For socialists the Boer War of 1899-1902 was a prefiguration of their experiences in the First World War, and in many ways the similarities are quite marked. Jingoism had been growing for years, imperialism was at its height, the ‘rush for Africa’ – of which the Boer War was the culmination – all had contributed to a climate of the most extreme chauvinism.
War finally came on October 9th, 1899.
On October 22nd, the socialist movement around Islington, North London, a vocal and growing prescence on the streets, had its first test, when an anti-War meeting at Newington Green Road was broken up by a mob singing ‘Rule Britannia’ and ‘We are Soldiers of the Queen’. The only arrest was the Social Democratic Federation (SDF) speaker Percy Kebell, a 21-year- old clerk.
But the meetings, and the attacks, continued. On March 5th, 1900, a ‘pro-Boer’ meeting at Highbury Corner was attacked by a mob which had gathered in response to leaflets calling on ‘all loyal Englishmen’ to turn up and oppose it. On March 11th and 19th there were further socialist meetings at the same venue, both of which were broken up by the police after there had been serious fighting. It was probably one of these meetings which is described in W. S. Cluse’s entry in the Dictionary of Labour Biography.
Will Cluse with other socialists was on one occasion holding a meeting at Highbury Corner, and the crowd were becoming hostile. The socialists decided it was time to go, if they wanted to escape manhandling. Making a sudden rush, they boarded a horse-bus at the junction of Holloway Road and Upper Street, with the crowd at their heels. They climbed the steep ladder to the top deck, and kept their opponents at bay by stamping on their fingers as they reached the top rung. Finally they were able to put themselves into protective custody at the police station in Upper Street.
T.A. Jackson, in his autobiography Solo Trumpet, described another of this series of Highbury Corner meetings which had a rather different outcome:
The Tories resolved to smash the meeting up; the radicals took the precaution of mobilising the gymnasium class of the Mildmay Radical Club [Newington Green] to act as ‘stewards’. Quite a pretty battle was in progress when the issue was decided by the local SDF, who when the fight started were pitched nearby. Abandoning their own meeting the socialists, led by their Chairman, a useful middle-weight of local fame, fell upon the Tories and routed them with ‘great slaughter’.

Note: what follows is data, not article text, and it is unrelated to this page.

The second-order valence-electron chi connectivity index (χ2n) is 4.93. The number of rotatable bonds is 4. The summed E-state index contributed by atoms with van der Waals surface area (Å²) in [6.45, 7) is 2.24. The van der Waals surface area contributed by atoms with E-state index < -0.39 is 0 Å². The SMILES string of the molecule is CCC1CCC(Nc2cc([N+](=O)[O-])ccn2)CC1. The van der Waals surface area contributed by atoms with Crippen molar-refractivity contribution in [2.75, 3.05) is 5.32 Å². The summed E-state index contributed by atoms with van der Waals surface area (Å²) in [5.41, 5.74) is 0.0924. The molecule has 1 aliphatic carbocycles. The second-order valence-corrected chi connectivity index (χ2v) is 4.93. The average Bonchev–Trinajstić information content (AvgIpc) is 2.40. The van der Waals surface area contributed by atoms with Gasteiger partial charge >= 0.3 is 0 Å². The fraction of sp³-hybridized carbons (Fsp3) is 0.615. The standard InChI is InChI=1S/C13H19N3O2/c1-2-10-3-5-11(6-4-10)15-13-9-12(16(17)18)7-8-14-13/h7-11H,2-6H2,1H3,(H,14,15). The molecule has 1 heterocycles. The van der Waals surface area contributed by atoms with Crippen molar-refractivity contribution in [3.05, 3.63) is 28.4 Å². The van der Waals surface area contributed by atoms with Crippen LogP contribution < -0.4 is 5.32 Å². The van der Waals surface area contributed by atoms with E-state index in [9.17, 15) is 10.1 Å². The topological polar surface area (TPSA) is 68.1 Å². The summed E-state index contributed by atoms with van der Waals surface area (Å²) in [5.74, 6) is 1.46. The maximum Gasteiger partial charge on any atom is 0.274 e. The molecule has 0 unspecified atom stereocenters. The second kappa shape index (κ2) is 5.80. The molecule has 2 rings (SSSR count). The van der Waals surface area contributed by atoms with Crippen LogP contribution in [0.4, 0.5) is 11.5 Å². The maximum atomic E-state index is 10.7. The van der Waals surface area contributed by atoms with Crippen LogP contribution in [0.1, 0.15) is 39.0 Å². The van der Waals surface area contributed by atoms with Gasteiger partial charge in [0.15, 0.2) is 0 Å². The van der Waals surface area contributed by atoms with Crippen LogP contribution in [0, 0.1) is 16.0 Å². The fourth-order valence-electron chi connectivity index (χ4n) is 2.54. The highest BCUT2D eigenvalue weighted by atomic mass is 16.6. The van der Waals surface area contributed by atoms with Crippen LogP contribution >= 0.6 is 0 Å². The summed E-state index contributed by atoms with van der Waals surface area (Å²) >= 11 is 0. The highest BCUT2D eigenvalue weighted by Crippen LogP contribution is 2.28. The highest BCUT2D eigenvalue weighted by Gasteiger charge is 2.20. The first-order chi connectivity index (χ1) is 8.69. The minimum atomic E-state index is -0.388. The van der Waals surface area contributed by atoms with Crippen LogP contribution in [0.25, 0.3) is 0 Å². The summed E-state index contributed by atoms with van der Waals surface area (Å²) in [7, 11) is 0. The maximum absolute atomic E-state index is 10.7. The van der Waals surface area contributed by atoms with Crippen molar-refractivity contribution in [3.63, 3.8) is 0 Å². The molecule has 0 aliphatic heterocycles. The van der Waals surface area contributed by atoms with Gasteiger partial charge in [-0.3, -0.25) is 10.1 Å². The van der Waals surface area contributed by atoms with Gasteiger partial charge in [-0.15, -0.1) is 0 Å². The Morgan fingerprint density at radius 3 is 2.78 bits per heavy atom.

The active participation of the Mildmay Radical Club on Newington Green (still there, btw!!) in the agitation against the Boer War was no accident. The Club was one of the few remaining working mens’ political clubs which retained some remnants of the spirit they had embodied in the 1870s and 1880s. In particular these working-class radicals had a formidable record of anti-imperialism.; The regular and systematic attacks on ‘pro-Boer’ meetings were an ominous foretaste of the World War, as was the fact that it appears there was not a single arrest of those who attacked the anti-War meetings in North London. Another parallel with future events was the split in the ‘socialist’ movement. Both the Fabians and the Clarion newspaper supported the War. Robert Blatchford, the editor of the latter, which had by far the largest circulation of any of the socialist movement’s journals, wrote in its October 1899 issue:
I cannot go with those socialists whose sympathies are with the enemy. My whole heart is with the British Troops. . . until the war is over I am for the Government.
After the Boer War the socialist movement underwent a whole series of convulsions which reflected widely different approaches as to what socialism was and how it would be achieved. These divisions had deep roots, going back to and even beyond the formal emergence of the Social Democratic Federation in 1884. The Fabians, the Social Democratic Federation/British Socialist Party and the Independent Labour Party (ILP) all shared – although there were countervailing forces within all of them – a vision of socialism in which the main emphasis was on taking over the commanding heights of the economy by the state or municipal authorities.
(This post is a slightly edited excerpt from Ken Weller’s Don’t Be a Soldier).
An entry in the
2018 London Rebel History Calendar